Purpose of the flight and payload description
The purpose of the instrument was to improve understanding of the mechanisms involved in many different types of solar activity, particularly flares and solar filament eruptions.
The basic design of the FGE gondola was derived from a payload (Exite instrument) developed by the Harvard/Smithsonian Center for Astrophysics (CFA). The frame was bolted together from standard aluminum angle to simplify both material procurement and construction. The structure is strong enough to support the 4400-lb weight of the instrumentation, telescope, NSBF's Support Instrument Package (SIP), ballast and solar panels, even under a design load of 10 g, as well as being rigid enough to allow stable pointing to at least 10 arcsec.
The command and control electronics and the two tape drives are housed in 4 pressure vessels. The main telescope (MT), the pointing telescope (PT) , and a pressure vessel housing the optical analysis stages are mounted together and pivoted around the elevation axis, driven by a torque motor.
This was the second antarctic flight of the instrument and on it were obtained near 50.000 images of the sun.
Details of the balloon flight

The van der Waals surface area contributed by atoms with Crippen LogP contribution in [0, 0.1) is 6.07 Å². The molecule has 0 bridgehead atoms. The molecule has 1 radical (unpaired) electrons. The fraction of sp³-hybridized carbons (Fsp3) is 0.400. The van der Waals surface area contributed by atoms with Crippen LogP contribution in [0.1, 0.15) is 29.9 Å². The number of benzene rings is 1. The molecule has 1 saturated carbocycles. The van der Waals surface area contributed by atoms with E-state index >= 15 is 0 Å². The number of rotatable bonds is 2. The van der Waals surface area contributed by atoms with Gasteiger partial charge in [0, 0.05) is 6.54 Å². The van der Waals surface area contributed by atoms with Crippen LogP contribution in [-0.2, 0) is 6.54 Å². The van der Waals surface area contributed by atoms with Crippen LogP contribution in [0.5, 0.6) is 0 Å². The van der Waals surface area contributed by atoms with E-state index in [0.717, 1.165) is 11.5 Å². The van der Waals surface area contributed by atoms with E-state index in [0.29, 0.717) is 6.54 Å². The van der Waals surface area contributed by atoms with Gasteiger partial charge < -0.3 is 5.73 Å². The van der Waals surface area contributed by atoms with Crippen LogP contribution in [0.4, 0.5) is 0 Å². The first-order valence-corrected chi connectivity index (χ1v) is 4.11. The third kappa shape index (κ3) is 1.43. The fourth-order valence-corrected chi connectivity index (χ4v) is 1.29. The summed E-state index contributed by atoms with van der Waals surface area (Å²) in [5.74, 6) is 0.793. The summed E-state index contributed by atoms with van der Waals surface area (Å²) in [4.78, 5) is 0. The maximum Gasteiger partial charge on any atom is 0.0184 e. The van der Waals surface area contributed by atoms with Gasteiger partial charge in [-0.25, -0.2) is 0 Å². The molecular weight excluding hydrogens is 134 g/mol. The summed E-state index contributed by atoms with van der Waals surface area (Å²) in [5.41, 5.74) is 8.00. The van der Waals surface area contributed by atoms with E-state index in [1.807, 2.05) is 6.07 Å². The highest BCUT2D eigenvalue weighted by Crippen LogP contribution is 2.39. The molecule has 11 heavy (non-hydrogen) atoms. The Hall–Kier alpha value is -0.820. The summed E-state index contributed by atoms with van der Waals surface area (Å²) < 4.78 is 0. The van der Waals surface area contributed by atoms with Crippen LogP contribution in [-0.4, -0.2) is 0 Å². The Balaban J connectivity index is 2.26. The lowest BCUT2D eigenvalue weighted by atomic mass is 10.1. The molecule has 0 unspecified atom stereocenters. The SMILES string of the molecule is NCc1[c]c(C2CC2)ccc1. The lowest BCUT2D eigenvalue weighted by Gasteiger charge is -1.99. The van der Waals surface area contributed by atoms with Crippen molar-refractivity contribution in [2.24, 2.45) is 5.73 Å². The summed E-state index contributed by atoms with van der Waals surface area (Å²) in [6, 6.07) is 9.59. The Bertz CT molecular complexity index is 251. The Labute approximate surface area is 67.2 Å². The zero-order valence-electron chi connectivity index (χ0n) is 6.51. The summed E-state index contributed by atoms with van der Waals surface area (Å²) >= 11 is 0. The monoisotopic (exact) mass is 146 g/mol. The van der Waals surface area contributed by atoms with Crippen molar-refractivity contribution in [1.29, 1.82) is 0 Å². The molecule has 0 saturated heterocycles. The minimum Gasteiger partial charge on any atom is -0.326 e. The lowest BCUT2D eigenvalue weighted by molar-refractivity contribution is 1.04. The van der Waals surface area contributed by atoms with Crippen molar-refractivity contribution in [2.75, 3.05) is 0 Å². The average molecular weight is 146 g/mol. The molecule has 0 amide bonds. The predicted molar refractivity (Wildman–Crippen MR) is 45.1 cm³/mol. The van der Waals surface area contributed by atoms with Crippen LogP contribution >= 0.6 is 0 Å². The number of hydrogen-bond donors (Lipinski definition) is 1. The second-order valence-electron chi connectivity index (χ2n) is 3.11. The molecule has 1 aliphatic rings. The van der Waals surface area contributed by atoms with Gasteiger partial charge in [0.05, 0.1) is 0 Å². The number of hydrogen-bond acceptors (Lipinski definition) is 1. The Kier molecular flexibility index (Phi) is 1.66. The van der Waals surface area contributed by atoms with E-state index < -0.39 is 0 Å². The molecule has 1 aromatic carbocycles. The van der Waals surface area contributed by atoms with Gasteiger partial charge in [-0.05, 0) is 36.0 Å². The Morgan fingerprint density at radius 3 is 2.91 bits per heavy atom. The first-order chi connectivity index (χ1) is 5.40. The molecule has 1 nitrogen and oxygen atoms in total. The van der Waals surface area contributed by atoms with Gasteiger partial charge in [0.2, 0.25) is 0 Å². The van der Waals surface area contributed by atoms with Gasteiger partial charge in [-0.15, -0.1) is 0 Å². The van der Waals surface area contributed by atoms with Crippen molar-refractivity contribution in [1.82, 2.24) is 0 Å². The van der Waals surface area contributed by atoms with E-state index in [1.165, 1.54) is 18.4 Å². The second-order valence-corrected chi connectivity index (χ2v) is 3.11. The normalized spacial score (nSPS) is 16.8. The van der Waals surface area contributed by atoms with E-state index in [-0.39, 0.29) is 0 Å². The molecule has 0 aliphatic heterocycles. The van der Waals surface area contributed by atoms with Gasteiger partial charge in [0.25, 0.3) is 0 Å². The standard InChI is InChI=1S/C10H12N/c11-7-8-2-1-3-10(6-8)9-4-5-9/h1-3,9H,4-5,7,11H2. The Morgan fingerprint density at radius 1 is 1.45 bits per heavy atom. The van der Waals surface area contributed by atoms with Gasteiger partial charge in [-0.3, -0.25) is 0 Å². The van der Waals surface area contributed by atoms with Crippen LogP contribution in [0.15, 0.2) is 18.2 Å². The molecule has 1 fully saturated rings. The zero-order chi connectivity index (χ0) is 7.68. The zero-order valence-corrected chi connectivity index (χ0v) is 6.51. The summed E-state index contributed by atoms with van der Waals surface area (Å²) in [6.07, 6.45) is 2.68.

Balloon launched on: 1/10/2000 at 3:13 utc
Launch site: Williams Field, McMurdo Station, Antarctica
Balloon launched by: National Scientific Balloon Facility (NSBF)
Balloon manufacturer/size/composition: Zero Pressure Balloon Winzen - 850.000 m3 - SF3-424.37-080-NSC-X-ST
Balloon serial number: W29.47-2X-17
Flight identification number: 477N
End of flight (L for landing time, W for last contact, otherwise termination time): 1/27/2000 at 4:33 utc
Balloon flight duration (F: time at float only, otherwise total flight time in d:days / h:hours or m:minutes - ): 17 d
Landing site: Near McMurdo base, Antarctica
Payload weight: 3300 lbs
Overall weight: 4825 lbs
After a long delay to allow the formation of a stable polar vortex of stratospheric winds the balloon was successfully launched by dynamic method on January 10 at 3:14 UT. After 17 days of flight -with some troubles with the onboard computer- on January 27th at 2:30 UTC was commanded the main computer to interrupt the observations, to stow the telescope and switch off the power. At 3.00 utc a Hercules C130 headed towards the balloon that at that moment was flying over the Ross Ice Shelf about 230 miles (360 Km) Sout/East from McMurdo and at an altitude of about 124500 ft (37500 m) at 3:35 UTC the termination command was transmitted to the balloon. The slow descent of the payload lasted about 30 minutes and landed on the snow at 4:15 UTC. The landing was perfect and the payload standed upright.
Nevertheless, the first trip to the payload was delayed until febraury 13 when the team was able to land with a Twin Otter near the telescope and recover the pressure vessel containing the tape driver and the data tapes, another pressure vessel with some electronics, and a few more sparse small items. The rest of the payload remained in antarctica during the winter and was recovered in October that year.